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October 18, 2013

Owners of offensively-named sports teams are a proud, misunderstood people.



That is what I keep asking myself. How has it come to this? 
For generations, my people (wealthy, white team owners) have used crude Native American stereotypes as logos for our football, baseball and hockey franchises. Some see this tradition as cruel, but they are ignorant of our ancient ways. You see, my people use every part of the stereotype - not just the big-nosed, beet-colored caricatures; but the outdated, slur-like terminology; the mocking "woo-woo" chants; and the traditional tomahawk-chop motions used by our ancestors as far back as the settlement of the Atlanta Braves in 1966. We waste nothing. It is our way. 
For big, long time now, my people have lived as one with the Stereotype, and, in turn, the Stereotype has provided us with a great many things. Like t-shirt revenue, and hat revenue, and Starter jacket revenue. Mouse pads were pretty big for a while there but sales have sort of dropped off. HOWever, the sacred Stereotype does more than provide my people with life-sustaining merchandising dollars, it also teaches us valuable lessons in tolerance and understanding. Namely, that we don't have to tolerate any criticism from anyone, ever, and ya'll best be understanding it. We are a proud people, so fuck you for trying to shame us, you liberal pussies.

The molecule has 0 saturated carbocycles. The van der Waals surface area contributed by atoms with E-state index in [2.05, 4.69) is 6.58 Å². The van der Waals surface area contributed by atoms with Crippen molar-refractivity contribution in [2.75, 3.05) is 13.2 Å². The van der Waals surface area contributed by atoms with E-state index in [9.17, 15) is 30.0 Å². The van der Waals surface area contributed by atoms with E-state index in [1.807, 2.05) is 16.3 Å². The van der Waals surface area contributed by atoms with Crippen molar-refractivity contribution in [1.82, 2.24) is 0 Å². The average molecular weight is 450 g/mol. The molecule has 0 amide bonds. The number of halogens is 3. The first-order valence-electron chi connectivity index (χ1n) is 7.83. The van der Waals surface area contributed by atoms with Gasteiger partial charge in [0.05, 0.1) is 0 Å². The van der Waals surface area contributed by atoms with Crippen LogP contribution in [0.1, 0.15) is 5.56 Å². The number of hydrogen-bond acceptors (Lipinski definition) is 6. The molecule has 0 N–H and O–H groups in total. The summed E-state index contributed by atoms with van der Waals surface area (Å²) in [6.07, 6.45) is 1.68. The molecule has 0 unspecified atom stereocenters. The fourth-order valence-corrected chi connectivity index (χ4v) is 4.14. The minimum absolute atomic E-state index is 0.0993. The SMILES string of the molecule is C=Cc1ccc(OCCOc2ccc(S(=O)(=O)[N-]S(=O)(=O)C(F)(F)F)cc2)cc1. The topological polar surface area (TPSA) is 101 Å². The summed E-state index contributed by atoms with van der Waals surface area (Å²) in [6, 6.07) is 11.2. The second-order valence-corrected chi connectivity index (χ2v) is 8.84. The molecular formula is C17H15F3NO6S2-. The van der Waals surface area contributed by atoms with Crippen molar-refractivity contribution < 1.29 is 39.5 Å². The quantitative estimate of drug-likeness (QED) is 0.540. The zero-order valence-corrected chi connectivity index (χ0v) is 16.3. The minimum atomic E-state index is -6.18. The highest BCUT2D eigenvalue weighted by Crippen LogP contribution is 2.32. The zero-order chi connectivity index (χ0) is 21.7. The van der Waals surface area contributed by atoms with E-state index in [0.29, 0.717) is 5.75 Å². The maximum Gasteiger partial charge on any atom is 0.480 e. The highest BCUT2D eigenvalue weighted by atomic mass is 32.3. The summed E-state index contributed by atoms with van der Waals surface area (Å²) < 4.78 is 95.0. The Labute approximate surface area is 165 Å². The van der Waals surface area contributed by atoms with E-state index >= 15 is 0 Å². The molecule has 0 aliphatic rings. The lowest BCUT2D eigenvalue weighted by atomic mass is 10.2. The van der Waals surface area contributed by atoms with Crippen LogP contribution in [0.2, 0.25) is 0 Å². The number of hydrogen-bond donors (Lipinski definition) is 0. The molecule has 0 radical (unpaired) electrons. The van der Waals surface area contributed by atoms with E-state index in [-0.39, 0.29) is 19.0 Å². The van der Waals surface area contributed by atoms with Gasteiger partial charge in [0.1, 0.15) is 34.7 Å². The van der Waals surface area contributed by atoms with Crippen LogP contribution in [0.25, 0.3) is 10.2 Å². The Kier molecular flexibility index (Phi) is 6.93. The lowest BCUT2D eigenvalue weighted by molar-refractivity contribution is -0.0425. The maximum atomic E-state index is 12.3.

That last line was a traditional poem of my people, the white billionaire tribe, entitled "NEVER (And You Can Use Caps)". It is a mournful expression of the suffering we endure each time you attack us with calls for changing our sacred team names. Your derisive cries of "Yeah, I dunno, maybe it's at least worth considering changing it" and "it's up to them but it seems like it's not the worst idea in the world" cut us like blades and make us cry single tears for many moons in our ceremonial sweet-ass jacuzzi tubs. 
So the next time you carelessly toss around words like "change" and "obviously offensive" and "c'mon, man, it's 2013, stop being an asshole", know that you are demeaning an entire people's rich cultural tradition of being rich and demeaning an entire people's cultural tradition. 
How…dare you, America?
Chief (Executive Officer) Dan Snyder, Richasole Tribe